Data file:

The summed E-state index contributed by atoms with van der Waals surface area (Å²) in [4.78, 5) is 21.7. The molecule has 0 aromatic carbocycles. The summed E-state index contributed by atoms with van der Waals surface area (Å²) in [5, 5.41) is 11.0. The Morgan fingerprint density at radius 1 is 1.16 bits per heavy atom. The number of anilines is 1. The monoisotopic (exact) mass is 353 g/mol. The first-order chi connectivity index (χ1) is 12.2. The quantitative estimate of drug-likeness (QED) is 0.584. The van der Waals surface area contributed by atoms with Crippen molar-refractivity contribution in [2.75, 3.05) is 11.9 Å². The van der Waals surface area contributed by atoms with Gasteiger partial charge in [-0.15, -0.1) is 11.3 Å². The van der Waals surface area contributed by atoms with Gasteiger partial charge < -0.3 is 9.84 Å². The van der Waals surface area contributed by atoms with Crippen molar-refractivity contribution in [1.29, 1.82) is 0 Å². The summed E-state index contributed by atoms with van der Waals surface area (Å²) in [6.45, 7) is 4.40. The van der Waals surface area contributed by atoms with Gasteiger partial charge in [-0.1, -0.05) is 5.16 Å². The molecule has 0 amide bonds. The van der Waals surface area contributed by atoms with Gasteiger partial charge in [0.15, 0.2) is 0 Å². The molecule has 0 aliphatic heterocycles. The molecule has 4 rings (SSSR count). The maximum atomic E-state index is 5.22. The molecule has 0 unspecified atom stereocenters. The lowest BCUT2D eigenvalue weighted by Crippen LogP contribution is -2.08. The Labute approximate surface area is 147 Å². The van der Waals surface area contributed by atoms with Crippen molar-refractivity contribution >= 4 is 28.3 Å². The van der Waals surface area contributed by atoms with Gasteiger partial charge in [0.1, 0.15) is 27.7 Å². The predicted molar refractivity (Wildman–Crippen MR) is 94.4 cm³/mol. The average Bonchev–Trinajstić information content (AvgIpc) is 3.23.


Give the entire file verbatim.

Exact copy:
The summed E-state index contributed by atoms with van der Waals surface area (Å²) in [4.78, 5) is 21.7. The molecule has 0 aromatic carbocycles. The summed E-state index contributed by atoms with van der Waals surface area (Å²) in [5, 5.41) is 11.0. The Morgan fingerprint density at radius 1 is 1.16 bits per heavy atom. The number of anilines is 1. The monoisotopic (exact) mass is 353 g/mol. The first-order chi connectivity index (χ1) is 12.2. The quantitative estimate of drug-likeness (QED) is 0.584. The van der Waals surface area contributed by atoms with Crippen molar-refractivity contribution in [2.75, 3.05) is 11.9 Å². The van der Waals surface area contributed by atoms with Gasteiger partial charge in [-0.15, -0.1) is 11.3 Å². The van der Waals surface area contributed by atoms with Gasteiger partial charge < -0.3 is 9.84 Å². The van der Waals surface area contributed by atoms with Crippen molar-refractivity contribution in [1.29, 1.82) is 0 Å². The summed E-state index contributed by atoms with van der Waals surface area (Å²) in [6.45, 7) is 4.40. The van der Waals surface area contributed by atoms with Gasteiger partial charge in [-0.1, -0.05) is 5.16 Å². The molecule has 0 amide bonds. The van der Waals surface area contributed by atoms with Gasteiger partial charge in [0.15, 0.2) is 0 Å². The molecule has 0 aliphatic heterocycles. The molecule has 4 rings (SSSR count). The maximum atomic E-state index is 5.22. The molecule has 0 unspecified atom stereocenters. The lowest BCUT2D eigenvalue weighted by Crippen LogP contribution is -2.08. The Labute approximate surface area is 147 Å². The van der Waals surface area contributed by atoms with Crippen molar-refractivity contribution >= 4 is 28.3 Å². The van der Waals surface area contributed by atoms with Gasteiger partial charge in [0.1, 0.15) is 27.7 Å². The predicted molar refractivity (Wildman–Crippen MR) is 94.4 cm³/mol. The average Bonchev–Trinajstić information content (AvgIpc) is 3.23.